'Santa Clarita Diet' Isn't For The Faint Of Heart

by Caroline Gerdes

Imagine a Drew Barrymore-led TV comedy in which she plays a real estate agent alongside her husband (played by the handsome Timothy Olyphant), a suburban mom, and a zombie. Actually, you don't have to imagine, because that's the exact premise of her new show hitting Netflix in full on Friday, Feb. 3. And yes, zombie Drew is just as charming as rom-com Drew. But at the end of the day, it is a series about a zombie and the trailer does tease some intense, violent moments. So before settling in to watch the first season, viewers need to know if Santa Clarita Diet is scary and should be watched with the lights on.

It turns out, there's a pretty good ratio of horror to comedy in this, well, horror comedy. Santa Clarita Diet starts out like a normal comedy, though the protagonist is at first a little vanilla. Sheila, played by Barrymore, doesn't like spontaneous sex and talks about how she could never be brave like Jennifer Lawrence and cut her hair. We meet a few similarly bland characters — neighbors, co-workers, teens — and then there is an abrupt and gruesome episode of vomiting. The volume is so great, it lends itself to several jokes about the "insane" amount of vomit. (I'm getting queasy just writing about it.) The gruesome gag goes on for a while, and it's our first dose of horror mixed with comedy on the series.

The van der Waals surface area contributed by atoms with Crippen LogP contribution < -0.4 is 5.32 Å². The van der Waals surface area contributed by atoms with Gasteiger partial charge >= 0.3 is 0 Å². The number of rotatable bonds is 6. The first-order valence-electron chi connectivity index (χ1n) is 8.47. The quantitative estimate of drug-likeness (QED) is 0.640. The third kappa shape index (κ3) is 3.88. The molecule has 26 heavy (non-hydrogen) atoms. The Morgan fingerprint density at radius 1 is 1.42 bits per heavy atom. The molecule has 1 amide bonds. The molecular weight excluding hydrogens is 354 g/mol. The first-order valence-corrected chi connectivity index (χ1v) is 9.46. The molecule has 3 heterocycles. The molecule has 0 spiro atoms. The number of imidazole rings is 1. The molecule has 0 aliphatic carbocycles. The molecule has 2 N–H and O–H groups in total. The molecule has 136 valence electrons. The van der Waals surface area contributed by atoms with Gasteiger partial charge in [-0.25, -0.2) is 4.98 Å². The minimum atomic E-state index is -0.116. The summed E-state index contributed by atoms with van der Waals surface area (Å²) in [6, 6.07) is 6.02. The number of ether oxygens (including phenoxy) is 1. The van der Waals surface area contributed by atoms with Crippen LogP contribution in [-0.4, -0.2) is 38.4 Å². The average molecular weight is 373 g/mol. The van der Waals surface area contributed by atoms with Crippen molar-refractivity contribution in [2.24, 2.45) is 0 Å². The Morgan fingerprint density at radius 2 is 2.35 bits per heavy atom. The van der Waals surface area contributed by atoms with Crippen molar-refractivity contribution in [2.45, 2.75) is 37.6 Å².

This is essentially the level of "scary" that you should expect from all of Santa Clarita Diet. The series is not a tense nail-biter, but a girl's got to eat, and this girl happens to be a zombie. So while there are no jump-out-of-your-seat scary moments, the scenes in which Sheila feeds are violent and gory. There's lots of blood, organs, and crunching of bone. But if you can get past these dark scenes (or close your eyes during them) you'll enjoy the comedic juxtaposition of a zombie mom getting used to eating people while finally coming out of her shell.

When it comes to story, Santa Clarita Diet has a bright and bubbly plot about Sheila turning over a new leaf. Now that she's dead, she can finally say yes to life. Her next chapter includes great sex, new friendships, building a strong relationship with her daughter, and treating herself — whether that be with Range Rovers or eating people who deserve it.

There's plenty of comedy and love to carry the gore, and you don't have to be brave to like the show, but it's still not for the faint of heart — or the squeamish. As it turns out, the Santa Clarita Diet is heavy on blood and guts.